It’s here I discovered that Risley can claim to be a city as well as a village. Under the street sign The City are inscribed the words: ‘Site of the first settlement of Riselei, being from the Latin Civitas meaning citadel. Over time this became Cite in Old English. A citadel would have existed hereabouts to protect the village’s livestock.’
The school, Latin House and church were all built by the Willoughby family who acquired Risley in 1350 and, later, Risley Hall. Through fire and frequent changes in ownership, Risley Hall is a group of buildings representing every century from the 16th to the 20th. Amongst a succession of owners, the most colourful and certainly most notorious was financier Ernest Terah Hooley. Described as ‘my very particular friend’ by the Prince of Wales (later Edward VII), Long Eaton born Hooley was the Robert Maxwell of his time. In the 1890s he floated 26 companies including the Dunlop Tyre Co, Schweppes, Raleigh Cycles and Bovril, all of which still exist. Hooley was a generous benefactor, providing pulpit, lectern and organ to Risley Church. On the verge of receiving a baronetcy, he fell into bankruptcy and later into jail for fraud. He died in 1947, untitled and virtually a pauper.
Risley Hall opened in 1995 as an hotel complete with health spa and pool. The 10-acre grounds and 16th century baronial hall make it a popular wedding venue and its closeness to the M1 and A52 make it ideal for conferences.
For parish councillor, Pat Ancliff, moving to Risley 26 years ago gave her family ‘easy access to countryside by bicycle as well as good connections to the rest of the country by road and rail,’ and, Pat notes, ‘Risley is still small enough for residents to be able to have a nodding acquaintance with others, particularly dog walkers.’
Maywood Golf Club is further evidence of the rurality of Risley. Since taking over six years ago, co-owners Brian Tucker and Tory Moon have revitalised the club with new trees, drainage and bunkers. ‘We believe our greens are among the best in the county,’ states Tory, ‘and we are very friendly and welcoming.’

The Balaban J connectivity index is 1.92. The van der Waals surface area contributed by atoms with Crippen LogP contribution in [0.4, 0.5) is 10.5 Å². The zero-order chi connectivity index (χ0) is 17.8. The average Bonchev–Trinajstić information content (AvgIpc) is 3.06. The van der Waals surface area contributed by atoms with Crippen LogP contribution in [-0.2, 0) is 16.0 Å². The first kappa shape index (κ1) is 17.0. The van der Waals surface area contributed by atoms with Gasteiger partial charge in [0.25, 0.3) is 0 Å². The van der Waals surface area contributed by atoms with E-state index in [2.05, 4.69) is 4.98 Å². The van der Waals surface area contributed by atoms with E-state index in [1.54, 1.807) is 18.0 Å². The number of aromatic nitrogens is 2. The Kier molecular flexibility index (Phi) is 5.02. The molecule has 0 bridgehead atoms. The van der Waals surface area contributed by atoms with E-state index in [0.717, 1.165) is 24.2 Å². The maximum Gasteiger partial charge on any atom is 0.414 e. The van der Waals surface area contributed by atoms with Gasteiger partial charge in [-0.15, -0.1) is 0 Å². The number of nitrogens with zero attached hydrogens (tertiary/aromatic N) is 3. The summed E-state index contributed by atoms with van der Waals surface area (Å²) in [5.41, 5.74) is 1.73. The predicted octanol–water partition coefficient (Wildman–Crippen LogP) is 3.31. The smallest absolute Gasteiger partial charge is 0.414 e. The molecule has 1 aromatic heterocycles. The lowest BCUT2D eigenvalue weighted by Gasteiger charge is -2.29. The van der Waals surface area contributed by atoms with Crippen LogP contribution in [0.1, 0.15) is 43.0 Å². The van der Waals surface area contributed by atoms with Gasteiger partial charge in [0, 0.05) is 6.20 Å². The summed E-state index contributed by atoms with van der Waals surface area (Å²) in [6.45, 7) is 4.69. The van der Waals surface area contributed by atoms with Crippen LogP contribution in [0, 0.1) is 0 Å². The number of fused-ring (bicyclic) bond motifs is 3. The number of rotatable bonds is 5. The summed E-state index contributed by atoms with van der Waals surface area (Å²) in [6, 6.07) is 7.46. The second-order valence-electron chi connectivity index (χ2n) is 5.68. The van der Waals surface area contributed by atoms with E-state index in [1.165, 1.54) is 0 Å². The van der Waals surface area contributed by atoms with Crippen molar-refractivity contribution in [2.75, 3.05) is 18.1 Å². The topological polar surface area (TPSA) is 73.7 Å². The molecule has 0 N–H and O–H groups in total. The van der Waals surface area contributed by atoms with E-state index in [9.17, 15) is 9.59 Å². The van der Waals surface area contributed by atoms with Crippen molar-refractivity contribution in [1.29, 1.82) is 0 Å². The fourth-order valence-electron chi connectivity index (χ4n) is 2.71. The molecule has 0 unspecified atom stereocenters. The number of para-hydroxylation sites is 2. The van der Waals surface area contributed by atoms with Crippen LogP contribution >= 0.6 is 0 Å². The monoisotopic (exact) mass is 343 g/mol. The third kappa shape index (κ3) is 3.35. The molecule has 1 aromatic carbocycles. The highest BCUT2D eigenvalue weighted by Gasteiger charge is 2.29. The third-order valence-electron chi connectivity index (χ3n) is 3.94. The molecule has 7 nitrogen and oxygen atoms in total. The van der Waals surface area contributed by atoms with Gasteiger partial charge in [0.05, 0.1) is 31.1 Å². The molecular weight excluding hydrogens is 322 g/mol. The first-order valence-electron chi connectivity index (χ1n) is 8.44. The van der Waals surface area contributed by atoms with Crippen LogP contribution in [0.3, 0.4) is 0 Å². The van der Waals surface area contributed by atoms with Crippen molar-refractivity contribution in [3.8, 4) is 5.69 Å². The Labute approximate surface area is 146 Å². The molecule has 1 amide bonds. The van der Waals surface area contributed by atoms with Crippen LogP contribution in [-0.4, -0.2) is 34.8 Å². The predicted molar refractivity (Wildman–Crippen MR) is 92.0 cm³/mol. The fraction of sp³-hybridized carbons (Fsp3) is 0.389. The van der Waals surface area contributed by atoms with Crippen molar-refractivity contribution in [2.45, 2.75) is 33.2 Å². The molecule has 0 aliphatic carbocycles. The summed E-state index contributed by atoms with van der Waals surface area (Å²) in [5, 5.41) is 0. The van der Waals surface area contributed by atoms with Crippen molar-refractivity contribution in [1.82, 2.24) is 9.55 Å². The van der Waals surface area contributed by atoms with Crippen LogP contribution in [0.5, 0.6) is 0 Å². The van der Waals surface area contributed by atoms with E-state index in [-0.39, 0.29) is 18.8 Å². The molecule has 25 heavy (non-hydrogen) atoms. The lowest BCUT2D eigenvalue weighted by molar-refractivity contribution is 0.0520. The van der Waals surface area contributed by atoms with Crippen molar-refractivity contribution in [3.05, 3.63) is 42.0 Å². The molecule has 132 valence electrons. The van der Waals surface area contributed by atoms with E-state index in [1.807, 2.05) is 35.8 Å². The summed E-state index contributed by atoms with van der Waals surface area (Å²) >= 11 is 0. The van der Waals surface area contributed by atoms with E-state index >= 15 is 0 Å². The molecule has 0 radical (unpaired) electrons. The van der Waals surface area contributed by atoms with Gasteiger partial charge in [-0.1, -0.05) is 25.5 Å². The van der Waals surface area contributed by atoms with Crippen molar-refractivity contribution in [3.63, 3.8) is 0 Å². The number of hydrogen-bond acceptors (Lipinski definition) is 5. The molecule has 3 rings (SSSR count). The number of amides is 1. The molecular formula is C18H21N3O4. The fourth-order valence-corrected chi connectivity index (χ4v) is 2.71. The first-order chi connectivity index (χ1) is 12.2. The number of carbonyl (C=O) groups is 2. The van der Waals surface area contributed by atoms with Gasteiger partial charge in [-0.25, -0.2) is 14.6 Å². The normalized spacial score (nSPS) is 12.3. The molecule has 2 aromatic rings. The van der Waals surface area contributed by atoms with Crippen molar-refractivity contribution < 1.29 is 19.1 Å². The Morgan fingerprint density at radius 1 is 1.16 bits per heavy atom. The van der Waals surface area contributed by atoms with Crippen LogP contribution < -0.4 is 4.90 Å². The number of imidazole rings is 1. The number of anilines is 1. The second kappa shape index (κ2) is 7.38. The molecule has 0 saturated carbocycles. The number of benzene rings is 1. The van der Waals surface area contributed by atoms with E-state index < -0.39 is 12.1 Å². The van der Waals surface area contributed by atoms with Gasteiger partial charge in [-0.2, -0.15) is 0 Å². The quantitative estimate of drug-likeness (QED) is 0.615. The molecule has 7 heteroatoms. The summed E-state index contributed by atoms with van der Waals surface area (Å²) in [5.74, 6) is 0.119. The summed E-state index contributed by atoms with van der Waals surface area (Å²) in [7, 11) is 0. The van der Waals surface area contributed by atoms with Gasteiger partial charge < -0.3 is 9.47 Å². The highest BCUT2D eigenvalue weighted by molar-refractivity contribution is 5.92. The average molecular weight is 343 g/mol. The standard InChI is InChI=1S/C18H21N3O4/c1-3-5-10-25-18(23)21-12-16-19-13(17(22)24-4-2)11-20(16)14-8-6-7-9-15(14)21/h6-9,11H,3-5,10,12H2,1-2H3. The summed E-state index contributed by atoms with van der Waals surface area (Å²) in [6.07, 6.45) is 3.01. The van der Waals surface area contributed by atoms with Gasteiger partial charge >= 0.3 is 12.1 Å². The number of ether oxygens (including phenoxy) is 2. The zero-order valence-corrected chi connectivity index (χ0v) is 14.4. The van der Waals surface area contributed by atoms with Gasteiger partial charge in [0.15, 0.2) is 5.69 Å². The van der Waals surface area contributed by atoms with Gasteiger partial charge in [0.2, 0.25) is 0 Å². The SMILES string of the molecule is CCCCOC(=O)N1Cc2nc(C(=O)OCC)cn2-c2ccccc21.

Many old Risley farmhouses were turned into livery yards, I was told by Peter and Sheila Matthews, who moved to Risley in 1967 when it was still very much a farming village – they had a 50 cow dairy herd which they milked until 1979. In 1983, they opened a saddlery business. ‘Farmers were being encouraged to diversify,’ recalls Sheila, ‘and as our pony-riding children were finding it difficult to get saddlery, we saw a niche in the market.’
Access to the saddlery is down a long country lane – which has a reassuring sign stating ‘Nearly There!’ The saddlery’s stock is impressively extensive. ‘Because we are quite a way from the road, we felt there should be a good choice for customers who make the effort,’ a smiling Sheila told me.
I noticed not one but two Treetops charity shops in Draycott. The hospice itself is in a building that was once part of Risley Hall. It’s a Day Care Unit where patients – around 100 a week – go for respite care which can include lunch, socialising, complementary therapy, bereavement support and art therapy. Around 100 people benefit from the Unit each week. There are no beds but for those who cannot leave their home, Treetops employs nurses and health care assistants who give about 2,000 hrs of home care a month.
RISLEY PARK LANX
A whole article could be devoted to the Risley Park Lanx, a Romano-British silver plate supposedly discovered locally in 1729. It subsequently vanished but reappeared in the 1990s as the heirloom of the Greenhalgh family in Bolton. Sold through Sotheby’s for �100,000, it was donated to the British Museum. End of story. Well, not quite. The Greenhalghs turned out to be fraudsters on a massive scale. Working from a garden shed, Shaun Greenhalgh faked paintings, sculptures and artefacts worth up to �10 million. The family were convicted in 2007. How did Shaun Greenhalgh fool the British Museum? He melted down Roman silver coins then soldered them into the plate.